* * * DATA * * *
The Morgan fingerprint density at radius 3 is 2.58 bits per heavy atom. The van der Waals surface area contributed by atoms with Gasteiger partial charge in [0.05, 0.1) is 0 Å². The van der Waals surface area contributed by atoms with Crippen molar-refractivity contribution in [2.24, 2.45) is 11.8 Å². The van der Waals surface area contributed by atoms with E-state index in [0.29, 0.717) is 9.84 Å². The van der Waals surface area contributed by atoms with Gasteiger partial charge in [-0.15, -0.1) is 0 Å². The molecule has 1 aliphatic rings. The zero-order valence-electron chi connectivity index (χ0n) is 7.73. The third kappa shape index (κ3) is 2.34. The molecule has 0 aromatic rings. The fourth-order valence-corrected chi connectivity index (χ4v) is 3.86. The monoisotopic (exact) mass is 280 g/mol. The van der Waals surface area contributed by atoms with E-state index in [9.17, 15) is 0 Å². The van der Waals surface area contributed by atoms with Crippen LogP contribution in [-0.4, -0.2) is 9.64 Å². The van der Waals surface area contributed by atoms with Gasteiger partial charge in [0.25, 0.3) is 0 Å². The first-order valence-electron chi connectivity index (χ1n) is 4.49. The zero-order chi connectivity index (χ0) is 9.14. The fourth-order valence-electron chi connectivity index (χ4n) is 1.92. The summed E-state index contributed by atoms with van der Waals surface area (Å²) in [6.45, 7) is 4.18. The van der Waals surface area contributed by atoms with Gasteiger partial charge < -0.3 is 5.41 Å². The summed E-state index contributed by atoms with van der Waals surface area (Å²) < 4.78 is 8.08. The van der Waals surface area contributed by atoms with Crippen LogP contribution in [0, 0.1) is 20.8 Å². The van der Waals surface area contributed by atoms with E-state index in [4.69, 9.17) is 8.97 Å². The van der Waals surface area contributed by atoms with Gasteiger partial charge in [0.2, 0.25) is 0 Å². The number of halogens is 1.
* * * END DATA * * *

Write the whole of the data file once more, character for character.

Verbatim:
The Morgan fingerprint density at radius 3 is 2.58 bits per heavy atom. The van der Waals surface area contributed by atoms with Gasteiger partial charge in [0.05, 0.1) is 0 Å². The van der Waals surface area contributed by atoms with Crippen molar-refractivity contribution in [2.24, 2.45) is 11.8 Å². The van der Waals surface area contributed by atoms with E-state index in [0.29, 0.717) is 9.84 Å². The van der Waals surface area contributed by atoms with Gasteiger partial charge in [-0.15, -0.1) is 0 Å². The molecule has 1 aliphatic rings. The zero-order valence-electron chi connectivity index (χ0n) is 7.73. The third kappa shape index (κ3) is 2.34. The molecule has 0 aromatic rings. The fourth-order valence-corrected chi connectivity index (χ4v) is 3.86. The monoisotopic (exact) mass is 280 g/mol. The van der Waals surface area contributed by atoms with E-state index in [9.17, 15) is 0 Å². The van der Waals surface area contributed by atoms with Crippen LogP contribution in [-0.4, -0.2) is 9.64 Å². The van der Waals surface area contributed by atoms with Gasteiger partial charge in [0.25, 0.3) is 0 Å². The first-order valence-electron chi connectivity index (χ1n) is 4.49. The zero-order chi connectivity index (χ0) is 9.14. The fourth-order valence-electron chi connectivity index (χ4n) is 1.92. The summed E-state index contributed by atoms with van der Waals surface area (Å²) in [6.45, 7) is 4.18. The van der Waals surface area contributed by atoms with Gasteiger partial charge < -0.3 is 5.41 Å². The summed E-state index contributed by atoms with van der Waals surface area (Å²) < 4.78 is 8.08. The van der Waals surface area contributed by atoms with Crippen LogP contribution in [0, 0.1) is 20.8 Å². The van der Waals surface area contributed by atoms with E-state index in [4.69, 9.17) is 8.97 Å². The van der Waals surface area contributed by atoms with Gasteiger partial charge in [0.2, 0.25) is 0 Å². The number of halogens is 1.